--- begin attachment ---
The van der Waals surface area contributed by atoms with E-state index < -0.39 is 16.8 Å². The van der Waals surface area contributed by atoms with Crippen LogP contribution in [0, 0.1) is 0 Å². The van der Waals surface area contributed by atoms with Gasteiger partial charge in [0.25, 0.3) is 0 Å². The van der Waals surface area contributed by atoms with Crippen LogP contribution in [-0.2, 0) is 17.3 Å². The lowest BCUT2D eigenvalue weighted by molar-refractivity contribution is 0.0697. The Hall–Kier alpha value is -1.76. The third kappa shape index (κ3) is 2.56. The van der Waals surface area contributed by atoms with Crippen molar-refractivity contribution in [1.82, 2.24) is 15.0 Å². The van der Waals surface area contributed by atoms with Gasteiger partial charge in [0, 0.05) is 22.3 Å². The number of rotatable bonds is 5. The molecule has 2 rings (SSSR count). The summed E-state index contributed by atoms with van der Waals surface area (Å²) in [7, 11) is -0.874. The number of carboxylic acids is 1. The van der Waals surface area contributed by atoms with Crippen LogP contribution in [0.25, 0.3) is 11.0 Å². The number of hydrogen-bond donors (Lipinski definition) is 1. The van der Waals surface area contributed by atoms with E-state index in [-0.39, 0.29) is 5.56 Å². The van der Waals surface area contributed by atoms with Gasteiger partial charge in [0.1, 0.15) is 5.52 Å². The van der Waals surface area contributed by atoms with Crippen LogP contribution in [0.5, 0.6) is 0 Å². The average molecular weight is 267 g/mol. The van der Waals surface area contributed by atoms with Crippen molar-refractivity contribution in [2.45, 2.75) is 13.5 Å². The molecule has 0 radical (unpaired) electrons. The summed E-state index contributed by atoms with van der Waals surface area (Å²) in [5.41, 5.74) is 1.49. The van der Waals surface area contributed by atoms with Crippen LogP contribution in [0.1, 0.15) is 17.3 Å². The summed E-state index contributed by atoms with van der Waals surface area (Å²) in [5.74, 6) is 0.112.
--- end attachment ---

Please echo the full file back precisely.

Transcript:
The van der Waals surface area contributed by atoms with E-state index < -0.39 is 16.8 Å². The van der Waals surface area contributed by atoms with Crippen LogP contribution in [0, 0.1) is 0 Å². The van der Waals surface area contributed by atoms with Gasteiger partial charge in [0.25, 0.3) is 0 Å². The van der Waals surface area contributed by atoms with Crippen LogP contribution in [-0.2, 0) is 17.3 Å². The lowest BCUT2D eigenvalue weighted by molar-refractivity contribution is 0.0697. The Hall–Kier alpha value is -1.76. The third kappa shape index (κ3) is 2.56. The van der Waals surface area contributed by atoms with Crippen molar-refractivity contribution in [1.82, 2.24) is 15.0 Å². The van der Waals surface area contributed by atoms with Gasteiger partial charge in [0, 0.05) is 22.3 Å². The number of rotatable bonds is 5. The molecule has 2 rings (SSSR count). The summed E-state index contributed by atoms with van der Waals surface area (Å²) in [7, 11) is -0.874. The number of carboxylic acids is 1. The van der Waals surface area contributed by atoms with Crippen LogP contribution in [0.25, 0.3) is 11.0 Å². The number of hydrogen-bond donors (Lipinski definition) is 1. The van der Waals surface area contributed by atoms with E-state index in [-0.39, 0.29) is 5.56 Å². The van der Waals surface area contributed by atoms with Gasteiger partial charge in [0.1, 0.15) is 5.52 Å². The van der Waals surface area contributed by atoms with Crippen LogP contribution in [0.5, 0.6) is 0 Å². The average molecular weight is 267 g/mol. The van der Waals surface area contributed by atoms with Crippen molar-refractivity contribution in [2.45, 2.75) is 13.5 Å². The molecule has 0 radical (unpaired) electrons. The summed E-state index contributed by atoms with van der Waals surface area (Å²) in [5.41, 5.74) is 1.49. The van der Waals surface area contributed by atoms with Crippen LogP contribution in [0.1, 0.15) is 17.3 Å². The summed E-state index contributed by atoms with van der Waals surface area (Å²) in [5.74, 6) is 0.112.